News & Notes

A federal appeals court in August ruled the Nuclear Regulatory Commission (NRC) must consider the Department of Energy (DOE)’s license application to store nuclear waste at Yucca Mountain. In a frankly worded opinion, the U.S. Court of Appeals for the District of Columbia Circuit said the president may not disregard the mandates of the Nuclear Policy Act, and that the long-standing policy debate over Yucca Mountain “is not our concern.” (The NRC is an independent agency but the president appoints its commissioners.)

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People on the Move

President Barack Obama’s top adviser on energy and climate change, Heather Zichal, is leaving her post. During her five-year tenure, Zichal helped shape many of the Obama administration’s environmental policies, including new fuel economy standards, a doubling of renewable energy genera­tion, and the response to the 2010 Gulf of Mexico oil spill. The White House has not named a replacement.

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Beltway Roundup

Early in the morning of October 17, 2013, President Barack Obama signed H.R. 2775 (P.L. 113-46), which funds the federal government from Octo­ber 1, 2013, through January 15, 2014. The short-term Continuing Resolu­tion (CR) ended the 16-day standoff between the Republicans and Dem­ocrats, but only temporarily. The debt limit was allowed to be raised until at least February 7, 2014, when the Department of the Treasury can once again engage in “extraordinary mea­sures” to keep the U.S. government from defaulting. The CR also required that an income verification of the Affordable Care Act be implemented. As part of this deal, the House and Senate agreed to proceed to a conference committee on the FY 2014 budget (H.Con.Res. 25, S.Con.Res. 8), with a deadline of December 13, 2013.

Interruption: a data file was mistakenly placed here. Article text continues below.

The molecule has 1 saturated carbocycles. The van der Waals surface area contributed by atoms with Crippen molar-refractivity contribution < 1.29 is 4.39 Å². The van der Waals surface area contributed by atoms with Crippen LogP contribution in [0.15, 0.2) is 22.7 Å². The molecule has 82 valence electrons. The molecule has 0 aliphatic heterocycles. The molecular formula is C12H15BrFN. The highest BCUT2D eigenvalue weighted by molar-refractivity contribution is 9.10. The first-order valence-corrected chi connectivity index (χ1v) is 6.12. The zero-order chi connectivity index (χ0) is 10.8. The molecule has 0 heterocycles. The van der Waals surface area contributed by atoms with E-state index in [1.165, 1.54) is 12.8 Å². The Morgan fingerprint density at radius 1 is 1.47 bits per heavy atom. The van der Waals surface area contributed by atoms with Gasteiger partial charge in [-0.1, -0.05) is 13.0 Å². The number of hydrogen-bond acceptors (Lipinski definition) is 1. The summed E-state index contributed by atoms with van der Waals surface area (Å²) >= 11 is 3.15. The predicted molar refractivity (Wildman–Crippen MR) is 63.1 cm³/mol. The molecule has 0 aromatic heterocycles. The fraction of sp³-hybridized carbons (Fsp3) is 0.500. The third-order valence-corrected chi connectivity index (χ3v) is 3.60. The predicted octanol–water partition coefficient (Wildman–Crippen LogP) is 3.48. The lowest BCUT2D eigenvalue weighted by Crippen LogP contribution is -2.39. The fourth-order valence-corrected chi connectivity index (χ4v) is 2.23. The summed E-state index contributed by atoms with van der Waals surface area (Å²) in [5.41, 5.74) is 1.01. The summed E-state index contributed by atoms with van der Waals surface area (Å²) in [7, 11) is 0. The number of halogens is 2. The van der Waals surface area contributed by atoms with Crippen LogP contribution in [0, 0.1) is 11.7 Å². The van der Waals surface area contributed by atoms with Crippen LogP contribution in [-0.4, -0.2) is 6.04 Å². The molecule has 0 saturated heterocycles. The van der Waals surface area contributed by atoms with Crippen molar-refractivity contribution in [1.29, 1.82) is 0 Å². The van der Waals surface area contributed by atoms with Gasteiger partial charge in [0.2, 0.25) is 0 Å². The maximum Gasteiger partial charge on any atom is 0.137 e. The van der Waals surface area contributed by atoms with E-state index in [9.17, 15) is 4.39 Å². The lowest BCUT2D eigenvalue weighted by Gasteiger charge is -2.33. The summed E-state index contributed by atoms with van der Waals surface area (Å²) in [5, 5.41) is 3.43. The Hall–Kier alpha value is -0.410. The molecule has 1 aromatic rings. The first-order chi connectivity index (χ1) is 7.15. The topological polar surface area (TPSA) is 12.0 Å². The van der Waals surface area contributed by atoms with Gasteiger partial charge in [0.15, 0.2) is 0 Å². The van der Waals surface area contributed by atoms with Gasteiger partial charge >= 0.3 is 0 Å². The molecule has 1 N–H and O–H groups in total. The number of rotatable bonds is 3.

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Multifamily Energy Efficiency: Reported Barriers and Emerging Practices, A New Report from the Energy Programs Consortium

“Multifamily housing has long been identified as a particularly chal­lenging area for energy conservation.” This sentence may sound like the beginning of one of the numerous reports published on the subject in the last few years. Instead, it comes from a 1995 American Council for an Energy-Efficient Economy (ACEEE) report surveying papers from the early 1980s that identi­fied opportunities for and barriers to energy conservation in low-income multifamily housing. Nearly 30 years later, papers continue to report and list many of the same barriers identi­fied in the 1980s.

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Energy Round Table with Senator Lisa Murkowski

Senator Lisa Murkowski

Lisa Murkowski is the senior Republican member of the Senate Energy and Natural Resources Committee and also serves on the Senate Appropriations Committee, where she is the ranking Republican of the Interior and Environment Subcommittee. She is a third-generation Alaskan and only the sixth U.S. senator to serve her state.

In February, Senator Murkowski released Energy 20/20: A Vision for America’s Energy Future, a blueprint for America’s energy and natural resources policy over the next few years. It advocates, among other goals, achieving independence from OPEC oil imports and the critical need to continue supporting energy research.